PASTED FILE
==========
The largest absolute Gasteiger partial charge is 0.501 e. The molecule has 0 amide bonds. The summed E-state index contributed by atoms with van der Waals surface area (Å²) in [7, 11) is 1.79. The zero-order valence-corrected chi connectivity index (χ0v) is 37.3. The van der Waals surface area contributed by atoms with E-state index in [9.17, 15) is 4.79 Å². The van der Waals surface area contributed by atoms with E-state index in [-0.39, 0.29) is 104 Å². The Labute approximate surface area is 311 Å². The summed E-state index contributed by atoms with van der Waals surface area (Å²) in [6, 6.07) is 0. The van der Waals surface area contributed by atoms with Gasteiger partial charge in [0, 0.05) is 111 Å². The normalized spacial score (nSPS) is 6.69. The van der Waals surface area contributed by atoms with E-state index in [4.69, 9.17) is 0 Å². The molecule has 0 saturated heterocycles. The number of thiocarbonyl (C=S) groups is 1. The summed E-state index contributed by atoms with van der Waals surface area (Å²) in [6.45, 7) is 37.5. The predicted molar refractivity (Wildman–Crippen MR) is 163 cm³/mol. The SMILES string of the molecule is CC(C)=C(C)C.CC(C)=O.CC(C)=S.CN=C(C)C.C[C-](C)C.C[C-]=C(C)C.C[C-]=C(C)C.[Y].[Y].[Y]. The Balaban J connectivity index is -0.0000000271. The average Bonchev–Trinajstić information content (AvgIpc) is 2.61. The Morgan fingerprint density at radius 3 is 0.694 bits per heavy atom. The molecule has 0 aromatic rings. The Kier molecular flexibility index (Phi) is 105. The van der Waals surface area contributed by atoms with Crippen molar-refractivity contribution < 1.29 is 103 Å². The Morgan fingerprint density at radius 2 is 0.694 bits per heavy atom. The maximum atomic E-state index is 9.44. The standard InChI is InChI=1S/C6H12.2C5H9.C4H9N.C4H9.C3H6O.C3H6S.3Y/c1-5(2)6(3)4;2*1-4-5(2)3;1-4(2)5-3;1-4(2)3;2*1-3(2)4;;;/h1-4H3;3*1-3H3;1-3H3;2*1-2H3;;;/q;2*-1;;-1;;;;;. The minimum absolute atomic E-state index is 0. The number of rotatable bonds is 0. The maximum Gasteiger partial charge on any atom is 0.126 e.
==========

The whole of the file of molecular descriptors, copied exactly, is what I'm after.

The largest absolute Gasteiger partial charge is 0.501 e. The molecule has 0 amide bonds. The summed E-state index contributed by atoms with van der Waals surface area (Å²) in [7, 11) is 1.79. The zero-order valence-corrected chi connectivity index (χ0v) is 37.3. The van der Waals surface area contributed by atoms with E-state index in [9.17, 15) is 4.79 Å². The van der Waals surface area contributed by atoms with E-state index in [-0.39, 0.29) is 104 Å². The Labute approximate surface area is 311 Å². The summed E-state index contributed by atoms with van der Waals surface area (Å²) in [6, 6.07) is 0. The van der Waals surface area contributed by atoms with Gasteiger partial charge in [0, 0.05) is 111 Å². The normalized spacial score (nSPS) is 6.69. The van der Waals surface area contributed by atoms with E-state index in [4.69, 9.17) is 0 Å². The molecule has 0 saturated heterocycles. The number of thiocarbonyl (C=S) groups is 1. The summed E-state index contributed by atoms with van der Waals surface area (Å²) in [6.45, 7) is 37.5. The predicted molar refractivity (Wildman–Crippen MR) is 163 cm³/mol. The SMILES string of the molecule is CC(C)=C(C)C.CC(C)=O.CC(C)=S.CN=C(C)C.C[C-](C)C.C[C-]=C(C)C.C[C-]=C(C)C.[Y].[Y].[Y]. The Balaban J connectivity index is -0.0000000271. The average Bonchev–Trinajstić information content (AvgIpc) is 2.61. The Morgan fingerprint density at radius 3 is 0.694 bits per heavy atom. The molecule has 0 aromatic rings. The Kier molecular flexibility index (Phi) is 105. The van der Waals surface area contributed by atoms with Crippen molar-refractivity contribution < 1.29 is 103 Å². The Morgan fingerprint density at radius 2 is 0.694 bits per heavy atom. The maximum atomic E-state index is 9.44. The standard InChI is InChI=1S/C6H12.2C5H9.C4H9N.C4H9.C3H6O.C3H6S.3Y/c1-5(2)6(3)4;2*1-4-5(2)3;1-4(2)5-3;1-4(2)3;2*1-3(2)4;;;/h1-4H3;3*1-3H3;1-3H3;2*1-2H3;;;/q;2*-1;;-1;;;;;. The minimum absolute atomic E-state index is 0. The number of rotatable bonds is 0. The maximum Gasteiger partial charge on any atom is 0.126 e.